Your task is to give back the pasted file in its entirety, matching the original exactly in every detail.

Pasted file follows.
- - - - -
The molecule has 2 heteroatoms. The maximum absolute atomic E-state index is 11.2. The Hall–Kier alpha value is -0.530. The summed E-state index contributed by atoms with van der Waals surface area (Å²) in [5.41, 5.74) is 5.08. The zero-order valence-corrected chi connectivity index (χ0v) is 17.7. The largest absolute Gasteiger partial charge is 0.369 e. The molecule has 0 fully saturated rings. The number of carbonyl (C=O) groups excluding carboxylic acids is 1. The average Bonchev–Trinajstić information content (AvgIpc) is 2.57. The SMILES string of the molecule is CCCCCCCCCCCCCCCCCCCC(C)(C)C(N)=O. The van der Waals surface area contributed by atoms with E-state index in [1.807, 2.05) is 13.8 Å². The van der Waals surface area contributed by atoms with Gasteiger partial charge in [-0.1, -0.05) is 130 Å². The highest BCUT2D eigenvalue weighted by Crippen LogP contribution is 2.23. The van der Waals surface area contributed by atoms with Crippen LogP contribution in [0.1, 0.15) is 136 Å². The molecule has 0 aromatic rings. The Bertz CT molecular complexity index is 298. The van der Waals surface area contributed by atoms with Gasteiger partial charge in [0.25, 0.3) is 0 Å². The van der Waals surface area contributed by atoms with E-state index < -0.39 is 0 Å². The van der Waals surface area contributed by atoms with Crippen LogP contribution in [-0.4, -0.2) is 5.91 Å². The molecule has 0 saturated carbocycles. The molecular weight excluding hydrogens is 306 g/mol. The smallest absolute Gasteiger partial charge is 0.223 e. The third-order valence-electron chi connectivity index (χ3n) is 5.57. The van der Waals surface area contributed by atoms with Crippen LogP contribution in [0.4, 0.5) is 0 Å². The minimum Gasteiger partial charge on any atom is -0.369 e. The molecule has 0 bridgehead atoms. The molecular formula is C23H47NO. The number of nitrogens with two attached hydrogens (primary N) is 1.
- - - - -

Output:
The molecule has 2 heteroatoms. The maximum absolute atomic E-state index is 11.2. The Hall–Kier alpha value is -0.530. The summed E-state index contributed by atoms with van der Waals surface area (Å²) in [5.41, 5.74) is 5.08. The zero-order valence-corrected chi connectivity index (χ0v) is 17.7. The largest absolute Gasteiger partial charge is 0.369 e. The molecule has 0 fully saturated rings. The number of carbonyl (C=O) groups excluding carboxylic acids is 1. The average Bonchev–Trinajstić information content (AvgIpc) is 2.57. The SMILES string of the molecule is CCCCCCCCCCCCCCCCCCCC(C)(C)C(N)=O. The van der Waals surface area contributed by atoms with E-state index in [1.807, 2.05) is 13.8 Å². The van der Waals surface area contributed by atoms with Gasteiger partial charge in [-0.1, -0.05) is 130 Å². The highest BCUT2D eigenvalue weighted by Crippen LogP contribution is 2.23. The van der Waals surface area contributed by atoms with Crippen LogP contribution in [0.1, 0.15) is 136 Å². The molecule has 0 aromatic rings. The Bertz CT molecular complexity index is 298. The van der Waals surface area contributed by atoms with Gasteiger partial charge in [0.25, 0.3) is 0 Å². The van der Waals surface area contributed by atoms with E-state index < -0.39 is 0 Å². The van der Waals surface area contributed by atoms with Crippen LogP contribution in [-0.4, -0.2) is 5.91 Å². The molecule has 0 saturated carbocycles. The molecular weight excluding hydrogens is 306 g/mol. The smallest absolute Gasteiger partial charge is 0.223 e. The third-order valence-electron chi connectivity index (χ3n) is 5.57. The van der Waals surface area contributed by atoms with Crippen LogP contribution in [0.4, 0.5) is 0 Å². The minimum Gasteiger partial charge on any atom is -0.369 e. The molecule has 0 bridgehead atoms. The molecular formula is C23H47NO. The number of nitrogens with two attached hydrogens (primary N) is 1.